Steel: oil fund failure a "major strategic error"
Former Liberal Party Leader David Steel has admitted that Westminster made a “major strategic error” in not setting up an oil fund upon the discovery of North Sea oil in the 1970s.
Lord Steel, who later served as the first Presiding Officer of the Scottish Parliament, said that he pushed the Callaghan government in 1977 to create a separate account for oil revenue which could have been used on major infrastructure projects but that he believes the opposition to creating an oil fund was down to the UK government wanting to spend the “bonanza” from the new revenues.
In 1974 Professor Gavin McCrone wrote a report which stated that Scotland would have had an “embarrassingly large tax surplus as a result of the North Sea oil boom”. UK governments kept this information under wraps until it was eventually released in 2005.
Lord Steel’s revelation comes on the back of comments made by former Labour Chancellor Denis Healey in May of this year admitting that the Treasury purposely played down the value of Scotland’s oil reserves in the 1970s because of the possibility of Scottish independence.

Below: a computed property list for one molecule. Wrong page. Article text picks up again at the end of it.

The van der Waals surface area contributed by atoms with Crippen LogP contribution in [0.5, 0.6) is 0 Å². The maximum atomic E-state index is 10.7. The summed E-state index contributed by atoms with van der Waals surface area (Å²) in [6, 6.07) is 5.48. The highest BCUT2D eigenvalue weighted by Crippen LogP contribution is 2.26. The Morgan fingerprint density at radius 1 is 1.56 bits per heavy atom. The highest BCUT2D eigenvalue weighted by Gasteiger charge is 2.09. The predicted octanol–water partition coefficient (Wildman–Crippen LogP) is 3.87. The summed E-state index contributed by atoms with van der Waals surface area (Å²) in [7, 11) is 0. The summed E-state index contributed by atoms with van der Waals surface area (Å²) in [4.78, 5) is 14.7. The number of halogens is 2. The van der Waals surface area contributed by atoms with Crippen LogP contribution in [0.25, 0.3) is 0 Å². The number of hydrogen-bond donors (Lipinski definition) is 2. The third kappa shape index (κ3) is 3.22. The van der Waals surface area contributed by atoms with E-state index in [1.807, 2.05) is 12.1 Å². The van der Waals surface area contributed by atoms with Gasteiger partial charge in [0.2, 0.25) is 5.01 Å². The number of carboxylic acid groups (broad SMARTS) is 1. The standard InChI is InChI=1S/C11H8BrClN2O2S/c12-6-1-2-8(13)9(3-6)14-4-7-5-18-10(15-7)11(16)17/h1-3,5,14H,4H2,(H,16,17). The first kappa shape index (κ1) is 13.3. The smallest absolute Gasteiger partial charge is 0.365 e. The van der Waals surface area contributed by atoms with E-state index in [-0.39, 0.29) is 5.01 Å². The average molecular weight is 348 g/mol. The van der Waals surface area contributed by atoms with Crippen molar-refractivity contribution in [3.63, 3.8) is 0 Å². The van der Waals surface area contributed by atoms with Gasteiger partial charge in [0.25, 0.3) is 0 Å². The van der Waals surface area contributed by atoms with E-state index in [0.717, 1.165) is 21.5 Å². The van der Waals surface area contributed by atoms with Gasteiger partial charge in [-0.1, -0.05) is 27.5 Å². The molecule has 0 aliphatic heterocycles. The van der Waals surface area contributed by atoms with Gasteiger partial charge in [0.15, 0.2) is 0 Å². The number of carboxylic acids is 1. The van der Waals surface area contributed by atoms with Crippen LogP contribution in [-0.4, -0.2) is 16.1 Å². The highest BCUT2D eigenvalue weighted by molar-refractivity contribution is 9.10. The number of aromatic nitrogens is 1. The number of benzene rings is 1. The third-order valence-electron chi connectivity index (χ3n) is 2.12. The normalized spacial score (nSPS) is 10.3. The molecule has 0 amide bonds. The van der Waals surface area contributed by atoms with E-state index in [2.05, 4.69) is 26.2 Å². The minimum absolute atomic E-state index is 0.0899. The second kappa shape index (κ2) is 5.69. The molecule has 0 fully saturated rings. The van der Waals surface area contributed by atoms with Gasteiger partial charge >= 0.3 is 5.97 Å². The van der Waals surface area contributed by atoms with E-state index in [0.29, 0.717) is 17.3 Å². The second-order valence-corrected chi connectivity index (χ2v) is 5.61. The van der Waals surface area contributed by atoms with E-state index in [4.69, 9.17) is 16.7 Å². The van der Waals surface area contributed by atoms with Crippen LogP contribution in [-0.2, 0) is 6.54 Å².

Commenting, SNP MSP Maureen Watt said:
“Today’s revelations from Lord Steel show just how short-sighted Westminster is when it comes to making decisions on natural resources with long-term consequences.
“Had the oil and gas resources off our coasts been invested wisely, we would be far better placed to grow our way out of recession by funding capital investments.
“The fact of the matter is that Westminster simply cannot be trusted to treat the North Sea oil & gas sector as anything other than a short-term cash cow to be squeezed at every opportunity to prop up the Treasury’s crumbling books.
“It has already been shown that with responsibility for managing our own resources, Scotland would be in a stronger financial position than the rest of the UK.
“The more recent history unravels – with former Labour Chancellor Denis Healey’s revelations and now this form Lord Steel - the more compelling the case for a Yes vote becomes.
“The only way the oil industry will be managed on a long-term basis to the benefit of people in Scotland is with the powers of an independent Scotland that only a Yes vote in next year’s referendum will secure.”
Westminster made “strategic error” in choosing oil “bonanza” over separate fund